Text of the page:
Writing is therefore a contribution to what Hill terms ‘the confessing state’: a society committed to ideas of penitence and forgiveness, that encourages and admires collective admittance of error as part of a process of bettering the community. Difficult writing, he claims, is the best safeguard for democracy because it challenges us to think critically, becoming more reflective and discerning as a result, not least about our own collective failings.
All too often, this is not present in contemporary literature, according to Hill. He writes:
If the socio-political ‘scene’ in recent years has been characterised by an unsuspecting allegiance to ‘slogans [and] sages, by the worship of charisma, instant wizardry, and all that is ‘technically sweet’, we may ask to what extent literary aesthetics have colluded with such sentimentality and cynicism.
He argues that difficult poetry is an essential counter to ‘unsuspecting allegiance’: vital training for a public mind capable of seeing through meaningless political jargon. Though cliché appears to be accessible, and therefore more democratic, it is actually patronising and dangerous, as a society incapable of accessing meaning behind the language used in public discourse is profoundly disempowered. By contrast, difficult poetry, even if it is not understood – or even read – by many, it will through its existence and comprehension by some have played a part in resisting the simplification of public discourse. In his later work, Hill’s own use of obscure vocabulary, political satire and intensely unstable polyvocality are all intentional sources of such difficulty.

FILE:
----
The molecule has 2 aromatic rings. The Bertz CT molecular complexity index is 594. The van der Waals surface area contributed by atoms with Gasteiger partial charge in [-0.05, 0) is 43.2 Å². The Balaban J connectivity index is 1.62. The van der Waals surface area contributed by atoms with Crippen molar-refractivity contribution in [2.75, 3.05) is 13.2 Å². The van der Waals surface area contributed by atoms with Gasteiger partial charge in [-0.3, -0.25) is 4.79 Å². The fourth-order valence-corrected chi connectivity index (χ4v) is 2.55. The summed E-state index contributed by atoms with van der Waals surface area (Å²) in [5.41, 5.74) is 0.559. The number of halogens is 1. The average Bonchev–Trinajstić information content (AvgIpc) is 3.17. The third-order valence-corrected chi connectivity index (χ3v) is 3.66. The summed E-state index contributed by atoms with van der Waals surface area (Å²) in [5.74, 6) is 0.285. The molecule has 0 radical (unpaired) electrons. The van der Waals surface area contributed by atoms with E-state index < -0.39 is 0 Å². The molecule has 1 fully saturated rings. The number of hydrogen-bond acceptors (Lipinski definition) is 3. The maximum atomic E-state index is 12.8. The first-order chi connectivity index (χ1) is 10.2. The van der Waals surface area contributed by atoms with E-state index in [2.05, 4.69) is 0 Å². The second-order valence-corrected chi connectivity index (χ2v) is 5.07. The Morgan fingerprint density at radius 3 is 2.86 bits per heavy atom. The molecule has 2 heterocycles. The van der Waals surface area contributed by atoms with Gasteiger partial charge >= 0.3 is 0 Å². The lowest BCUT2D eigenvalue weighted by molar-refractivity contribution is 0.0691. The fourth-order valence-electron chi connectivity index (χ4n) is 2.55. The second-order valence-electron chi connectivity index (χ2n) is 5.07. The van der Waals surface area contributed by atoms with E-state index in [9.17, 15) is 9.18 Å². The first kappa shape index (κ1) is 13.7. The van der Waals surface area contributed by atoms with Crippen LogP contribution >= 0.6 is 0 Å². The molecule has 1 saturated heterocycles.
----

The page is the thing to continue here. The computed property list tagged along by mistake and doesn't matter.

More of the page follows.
In his ethical outlook, and in the quality of his writing, Hill’s poetry is therefore one of the fullest responses I have seen in contemporary literature to the question of, ‘Why does poetry matter?’
In his ethical outlook, and in the quality of his writing, Hill’s poetry is therefore one of the fullest responses I have seen in contemporary literature to the question of, ‘Why does poetry matter?’ Poetry matters because it can be difficult. It involves a conscious grappling with language, for reader and writer, which makes us wiser in how we approach the language of private and public discourse. It matters because it can speak in a way that not only reflects the language of a people, but helps to create it, as seen in the work of writers from the newly democratised USA. And it matters because, if it is the kind of poetry that is committed to collective confession, it is a contribution to a society that recognises the imperfection of human beings whilst minimising the harm this imperfection causes.
A poetry which is able to perform these functions should, in Auden’s words, ‘still persuade us to rejoice’: poetry matters because it excites us with a fresh understanding of the complexity and beauty of the world.
Excerpt reproduced by kind permission of the author and The Oxford Culture Review.